News Brief

This Budding South African Singer Is Dripping With Soul And Emotion

Check out Wandile Mbambeni's first single from his upcoming 'Melanin' EP.

Budding South African soul singer Wandile Mbambeni is working on a follow-up to his impressive EP Maturation, which was released earlier this year.

Titled Melanin, the new release will see the artist working with other producers, as opposed to Maturation, where he worked on the instrumentation himself.

The first single to Melanin, which we're premiering here today, is called “Lost and Found.” The song is produced by The Stereotype, who gives the singer a concoction of mellow keys and a warm bass line, which the singer fills up with emotion and soul.

Mbambeni recently signed with the accomplished label Gallo Record Company, and we couldn’t be happier for him.

Listen to “Lost and Found” below and be on the lookout for Melanin.

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Photo by Don Paulsen/Michael Ochs Archives/Getty Images

Hugh Masekela's New York City Legacy

A look back at the South African legend's time in New York City and his enduring presence in the Big Apple.

In Questlove's magnificent documentary, Summer of Soul, he captures a forgotten part of Black American music history. But in telling the tale of the 1969 Harlem Cultural Festival, the longtime musician and first-time filmmaker also captures a part of lost South African music history too.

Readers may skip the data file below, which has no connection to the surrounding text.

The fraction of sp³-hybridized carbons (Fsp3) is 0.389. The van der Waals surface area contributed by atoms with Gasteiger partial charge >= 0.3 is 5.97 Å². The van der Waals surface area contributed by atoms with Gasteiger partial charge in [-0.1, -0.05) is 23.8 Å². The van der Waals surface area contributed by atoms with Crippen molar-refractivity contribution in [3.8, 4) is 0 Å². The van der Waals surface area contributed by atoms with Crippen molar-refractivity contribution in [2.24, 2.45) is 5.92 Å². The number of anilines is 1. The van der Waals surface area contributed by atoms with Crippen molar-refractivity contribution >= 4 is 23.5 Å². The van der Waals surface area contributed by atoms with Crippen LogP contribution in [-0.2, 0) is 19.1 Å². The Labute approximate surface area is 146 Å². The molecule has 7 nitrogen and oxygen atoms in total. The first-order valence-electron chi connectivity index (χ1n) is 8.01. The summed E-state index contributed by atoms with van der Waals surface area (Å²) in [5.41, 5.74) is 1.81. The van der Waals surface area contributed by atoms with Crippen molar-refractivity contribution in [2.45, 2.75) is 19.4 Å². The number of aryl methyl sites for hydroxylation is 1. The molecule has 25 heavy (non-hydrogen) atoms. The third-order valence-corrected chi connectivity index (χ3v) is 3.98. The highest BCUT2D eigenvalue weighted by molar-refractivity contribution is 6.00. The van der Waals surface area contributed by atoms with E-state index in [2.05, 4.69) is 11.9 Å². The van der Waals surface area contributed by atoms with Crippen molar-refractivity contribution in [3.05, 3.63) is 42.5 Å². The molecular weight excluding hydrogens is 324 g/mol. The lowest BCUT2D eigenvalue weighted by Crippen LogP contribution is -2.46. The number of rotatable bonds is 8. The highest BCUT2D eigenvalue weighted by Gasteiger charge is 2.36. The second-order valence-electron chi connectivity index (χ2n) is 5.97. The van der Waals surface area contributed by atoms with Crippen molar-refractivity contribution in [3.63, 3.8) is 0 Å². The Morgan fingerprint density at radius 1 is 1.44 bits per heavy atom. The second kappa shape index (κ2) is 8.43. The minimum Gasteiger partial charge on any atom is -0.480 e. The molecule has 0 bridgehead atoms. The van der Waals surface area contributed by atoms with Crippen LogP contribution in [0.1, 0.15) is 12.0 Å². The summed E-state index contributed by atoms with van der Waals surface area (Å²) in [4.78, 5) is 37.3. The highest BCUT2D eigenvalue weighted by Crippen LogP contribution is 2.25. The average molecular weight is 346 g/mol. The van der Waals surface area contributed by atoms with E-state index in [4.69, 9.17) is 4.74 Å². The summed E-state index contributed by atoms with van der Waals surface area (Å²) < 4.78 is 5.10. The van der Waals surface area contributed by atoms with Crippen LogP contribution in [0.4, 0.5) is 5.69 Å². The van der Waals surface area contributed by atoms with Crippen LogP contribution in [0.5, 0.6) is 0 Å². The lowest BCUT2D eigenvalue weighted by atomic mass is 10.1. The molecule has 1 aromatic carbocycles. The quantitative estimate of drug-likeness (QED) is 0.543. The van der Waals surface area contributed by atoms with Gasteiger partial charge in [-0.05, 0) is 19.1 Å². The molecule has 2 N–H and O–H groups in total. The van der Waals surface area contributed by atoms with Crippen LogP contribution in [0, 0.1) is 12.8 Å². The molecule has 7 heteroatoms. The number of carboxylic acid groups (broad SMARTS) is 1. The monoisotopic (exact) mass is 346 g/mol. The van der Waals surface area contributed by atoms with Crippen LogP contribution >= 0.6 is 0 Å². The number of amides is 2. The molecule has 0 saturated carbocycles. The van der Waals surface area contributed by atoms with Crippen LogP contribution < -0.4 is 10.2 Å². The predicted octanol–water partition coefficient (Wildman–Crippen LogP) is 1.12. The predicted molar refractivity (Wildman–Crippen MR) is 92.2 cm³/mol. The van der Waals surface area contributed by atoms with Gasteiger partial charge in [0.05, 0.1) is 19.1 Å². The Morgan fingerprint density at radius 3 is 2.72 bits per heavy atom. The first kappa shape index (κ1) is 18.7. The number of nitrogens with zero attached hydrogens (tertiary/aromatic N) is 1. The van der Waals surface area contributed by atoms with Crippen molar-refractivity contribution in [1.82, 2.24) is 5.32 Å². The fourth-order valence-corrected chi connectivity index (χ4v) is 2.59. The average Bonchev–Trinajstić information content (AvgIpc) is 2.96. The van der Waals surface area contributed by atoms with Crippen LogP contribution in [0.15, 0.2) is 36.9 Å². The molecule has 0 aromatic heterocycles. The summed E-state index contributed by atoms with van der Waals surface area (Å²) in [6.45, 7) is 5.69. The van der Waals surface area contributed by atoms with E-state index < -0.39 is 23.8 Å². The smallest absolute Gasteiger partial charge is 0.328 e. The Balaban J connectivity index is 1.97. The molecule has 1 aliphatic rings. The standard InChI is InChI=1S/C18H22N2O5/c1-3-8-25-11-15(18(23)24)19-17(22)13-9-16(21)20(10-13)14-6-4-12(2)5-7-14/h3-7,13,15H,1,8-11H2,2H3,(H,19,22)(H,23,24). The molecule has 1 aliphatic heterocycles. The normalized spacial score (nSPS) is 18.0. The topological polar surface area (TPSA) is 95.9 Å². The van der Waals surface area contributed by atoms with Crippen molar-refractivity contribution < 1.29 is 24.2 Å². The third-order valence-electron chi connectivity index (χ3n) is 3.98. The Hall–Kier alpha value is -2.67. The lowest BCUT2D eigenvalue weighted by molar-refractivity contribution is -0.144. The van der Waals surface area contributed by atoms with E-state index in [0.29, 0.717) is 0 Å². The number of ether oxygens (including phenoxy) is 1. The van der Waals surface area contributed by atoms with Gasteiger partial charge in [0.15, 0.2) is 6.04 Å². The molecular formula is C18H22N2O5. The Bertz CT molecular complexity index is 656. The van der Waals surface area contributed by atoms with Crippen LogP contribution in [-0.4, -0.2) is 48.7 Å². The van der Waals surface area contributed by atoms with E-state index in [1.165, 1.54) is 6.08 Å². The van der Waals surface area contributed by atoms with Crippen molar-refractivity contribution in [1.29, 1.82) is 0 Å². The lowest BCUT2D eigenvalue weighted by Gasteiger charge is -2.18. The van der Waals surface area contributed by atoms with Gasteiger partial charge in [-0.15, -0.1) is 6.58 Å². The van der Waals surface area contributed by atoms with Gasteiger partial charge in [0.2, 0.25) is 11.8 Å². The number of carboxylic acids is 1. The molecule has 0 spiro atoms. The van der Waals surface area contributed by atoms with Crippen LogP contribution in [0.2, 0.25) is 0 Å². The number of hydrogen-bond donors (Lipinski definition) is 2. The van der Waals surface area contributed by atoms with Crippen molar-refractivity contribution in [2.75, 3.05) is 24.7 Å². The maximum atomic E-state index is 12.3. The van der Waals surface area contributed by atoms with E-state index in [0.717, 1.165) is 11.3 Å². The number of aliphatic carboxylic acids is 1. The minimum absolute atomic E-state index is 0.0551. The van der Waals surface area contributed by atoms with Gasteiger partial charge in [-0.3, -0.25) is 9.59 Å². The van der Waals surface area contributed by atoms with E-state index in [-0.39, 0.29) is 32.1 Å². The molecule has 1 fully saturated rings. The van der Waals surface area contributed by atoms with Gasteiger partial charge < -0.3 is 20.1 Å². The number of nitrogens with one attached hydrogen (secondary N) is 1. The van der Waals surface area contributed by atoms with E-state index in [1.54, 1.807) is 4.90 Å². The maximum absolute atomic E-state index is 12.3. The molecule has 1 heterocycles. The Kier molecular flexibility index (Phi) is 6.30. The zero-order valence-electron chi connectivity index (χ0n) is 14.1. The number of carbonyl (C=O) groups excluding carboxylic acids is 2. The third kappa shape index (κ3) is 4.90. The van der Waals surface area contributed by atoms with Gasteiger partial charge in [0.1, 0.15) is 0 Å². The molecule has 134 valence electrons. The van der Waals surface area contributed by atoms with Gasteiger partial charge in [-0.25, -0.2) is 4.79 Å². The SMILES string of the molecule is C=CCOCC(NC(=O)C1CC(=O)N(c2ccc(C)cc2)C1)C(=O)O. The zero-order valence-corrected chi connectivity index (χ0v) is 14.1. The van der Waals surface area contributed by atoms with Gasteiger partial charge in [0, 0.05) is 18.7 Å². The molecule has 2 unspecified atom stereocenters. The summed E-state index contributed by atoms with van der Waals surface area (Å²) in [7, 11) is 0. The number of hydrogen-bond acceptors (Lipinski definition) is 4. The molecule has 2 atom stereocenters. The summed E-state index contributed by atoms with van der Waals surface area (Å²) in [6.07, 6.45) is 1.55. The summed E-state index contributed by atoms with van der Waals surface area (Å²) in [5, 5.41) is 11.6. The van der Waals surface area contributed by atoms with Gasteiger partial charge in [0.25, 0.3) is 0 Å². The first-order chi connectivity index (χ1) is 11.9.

Among the line-up of blossoming all-stars who played the Harlem festival, from a 19-year-old Stevie Wonder to a transcendent Mavis Staples, was a young Hugh Masekela. 30 years old at the time, he was riding the wave of success that came from releasing Grazing in the Grass the year before. To watch Masekela in that moment on that stage is to see him at the height of his time in New York City — a firecracker musician who entertained his audiences as much as he educated them about the political situation in his home country of South Africa.

The legacy Masekela sowed in New York City during the 1960s remains in the walls of the venues where he played, and in the dust of those that are no longer standing. It's in the records he made in studios and jazz clubs, and on the Manhattan streets where he once posed with a giant stuffed zebra for an album cover. It's a legacy that still lives on in tangible form, too, in the Hugh Masekela Heritage Scholarship at the Manhattan School of Music.

The school is the place where Masekela received his education and met some of the people that would go on to be life-long bandmates and friends, from Larry Willis (who, as the story goes, Masekela convinced to give up opera for piano) to Morris Goldberg, Herbie Hancock and Stewart Levine, "his brother and musical compadre," as Mabusha Masekela, Bra Hugh's nephew says.

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